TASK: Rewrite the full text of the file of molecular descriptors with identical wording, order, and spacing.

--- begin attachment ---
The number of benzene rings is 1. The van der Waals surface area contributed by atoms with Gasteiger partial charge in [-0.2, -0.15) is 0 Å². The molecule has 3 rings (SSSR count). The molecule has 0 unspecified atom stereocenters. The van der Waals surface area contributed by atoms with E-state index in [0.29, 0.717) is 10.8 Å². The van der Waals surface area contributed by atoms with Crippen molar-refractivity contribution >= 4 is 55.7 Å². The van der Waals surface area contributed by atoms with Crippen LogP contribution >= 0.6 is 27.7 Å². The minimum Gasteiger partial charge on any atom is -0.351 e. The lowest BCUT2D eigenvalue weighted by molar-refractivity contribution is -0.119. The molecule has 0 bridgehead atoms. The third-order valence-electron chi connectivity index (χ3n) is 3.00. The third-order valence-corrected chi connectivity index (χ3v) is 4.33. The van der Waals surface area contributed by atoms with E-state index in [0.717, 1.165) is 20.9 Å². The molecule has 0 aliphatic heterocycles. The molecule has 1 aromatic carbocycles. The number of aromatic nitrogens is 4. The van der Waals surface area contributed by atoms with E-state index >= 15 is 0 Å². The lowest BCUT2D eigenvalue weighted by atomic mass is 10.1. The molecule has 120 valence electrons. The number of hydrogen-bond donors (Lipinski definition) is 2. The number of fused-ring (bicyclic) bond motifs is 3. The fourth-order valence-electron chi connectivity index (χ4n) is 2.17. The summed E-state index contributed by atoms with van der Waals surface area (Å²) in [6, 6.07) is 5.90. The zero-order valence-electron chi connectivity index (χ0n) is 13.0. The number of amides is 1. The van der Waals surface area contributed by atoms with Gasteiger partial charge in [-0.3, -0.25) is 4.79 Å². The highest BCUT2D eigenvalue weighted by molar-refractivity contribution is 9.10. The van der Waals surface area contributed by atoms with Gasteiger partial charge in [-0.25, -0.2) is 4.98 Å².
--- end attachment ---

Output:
The number of benzene rings is 1. The van der Waals surface area contributed by atoms with Gasteiger partial charge in [-0.2, -0.15) is 0 Å². The molecule has 3 rings (SSSR count). The molecule has 0 unspecified atom stereocenters. The van der Waals surface area contributed by atoms with E-state index in [0.29, 0.717) is 10.8 Å². The van der Waals surface area contributed by atoms with Crippen molar-refractivity contribution >= 4 is 55.7 Å². The van der Waals surface area contributed by atoms with Crippen LogP contribution >= 0.6 is 27.7 Å². The minimum Gasteiger partial charge on any atom is -0.351 e. The lowest BCUT2D eigenvalue weighted by molar-refractivity contribution is -0.119. The molecule has 0 bridgehead atoms. The third-order valence-electron chi connectivity index (χ3n) is 3.00. The third-order valence-corrected chi connectivity index (χ3v) is 4.33. The van der Waals surface area contributed by atoms with E-state index in [0.717, 1.165) is 20.9 Å². The molecule has 0 aliphatic heterocycles. The molecule has 1 aromatic carbocycles. The number of aromatic nitrogens is 4. The van der Waals surface area contributed by atoms with E-state index >= 15 is 0 Å². The lowest BCUT2D eigenvalue weighted by atomic mass is 10.1. The molecule has 120 valence electrons. The number of hydrogen-bond donors (Lipinski definition) is 2. The number of fused-ring (bicyclic) bond motifs is 3. The fourth-order valence-electron chi connectivity index (χ4n) is 2.17. The summed E-state index contributed by atoms with van der Waals surface area (Å²) in [6, 6.07) is 5.90. The zero-order valence-electron chi connectivity index (χ0n) is 13.0. The number of amides is 1. The van der Waals surface area contributed by atoms with Gasteiger partial charge in [-0.3, -0.25) is 4.79 Å². The highest BCUT2D eigenvalue weighted by molar-refractivity contribution is 9.10. The van der Waals surface area contributed by atoms with Gasteiger partial charge in [-0.25, -0.2) is 4.98 Å².